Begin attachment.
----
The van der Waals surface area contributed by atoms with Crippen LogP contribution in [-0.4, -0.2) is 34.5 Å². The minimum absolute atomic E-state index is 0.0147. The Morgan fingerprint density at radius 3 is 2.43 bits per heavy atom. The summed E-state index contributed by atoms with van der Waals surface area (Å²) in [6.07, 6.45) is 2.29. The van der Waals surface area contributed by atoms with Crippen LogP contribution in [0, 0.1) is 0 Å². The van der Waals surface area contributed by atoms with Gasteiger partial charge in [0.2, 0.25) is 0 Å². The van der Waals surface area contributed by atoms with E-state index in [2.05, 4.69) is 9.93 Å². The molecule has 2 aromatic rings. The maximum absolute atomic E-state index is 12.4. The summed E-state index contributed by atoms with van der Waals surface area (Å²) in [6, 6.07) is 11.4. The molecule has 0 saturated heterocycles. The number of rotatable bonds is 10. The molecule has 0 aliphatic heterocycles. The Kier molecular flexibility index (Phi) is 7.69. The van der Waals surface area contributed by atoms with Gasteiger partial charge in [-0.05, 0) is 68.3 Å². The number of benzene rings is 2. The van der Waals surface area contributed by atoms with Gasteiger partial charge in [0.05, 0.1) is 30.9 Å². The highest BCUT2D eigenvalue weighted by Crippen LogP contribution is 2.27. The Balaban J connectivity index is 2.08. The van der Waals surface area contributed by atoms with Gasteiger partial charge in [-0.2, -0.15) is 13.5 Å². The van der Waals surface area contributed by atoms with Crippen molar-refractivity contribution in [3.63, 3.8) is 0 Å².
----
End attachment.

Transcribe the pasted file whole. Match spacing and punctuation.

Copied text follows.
The van der Waals surface area contributed by atoms with Crippen LogP contribution in [-0.4, -0.2) is 34.5 Å². The minimum absolute atomic E-state index is 0.0147. The Morgan fingerprint density at radius 3 is 2.43 bits per heavy atom. The summed E-state index contributed by atoms with van der Waals surface area (Å²) in [6.07, 6.45) is 2.29. The van der Waals surface area contributed by atoms with Crippen LogP contribution in [0, 0.1) is 0 Å². The van der Waals surface area contributed by atoms with Gasteiger partial charge in [0.2, 0.25) is 0 Å². The van der Waals surface area contributed by atoms with E-state index in [2.05, 4.69) is 9.93 Å². The molecule has 2 aromatic rings. The maximum absolute atomic E-state index is 12.4. The summed E-state index contributed by atoms with van der Waals surface area (Å²) in [6, 6.07) is 11.4. The molecule has 0 saturated heterocycles. The number of rotatable bonds is 10. The molecule has 0 aliphatic heterocycles. The Kier molecular flexibility index (Phi) is 7.69. The van der Waals surface area contributed by atoms with Gasteiger partial charge in [-0.05, 0) is 68.3 Å². The number of benzene rings is 2. The van der Waals surface area contributed by atoms with Gasteiger partial charge in [0.05, 0.1) is 30.9 Å². The highest BCUT2D eigenvalue weighted by Crippen LogP contribution is 2.27. The Balaban J connectivity index is 2.08. The van der Waals surface area contributed by atoms with Gasteiger partial charge in [-0.2, -0.15) is 13.5 Å². The van der Waals surface area contributed by atoms with Crippen molar-refractivity contribution in [3.63, 3.8) is 0 Å².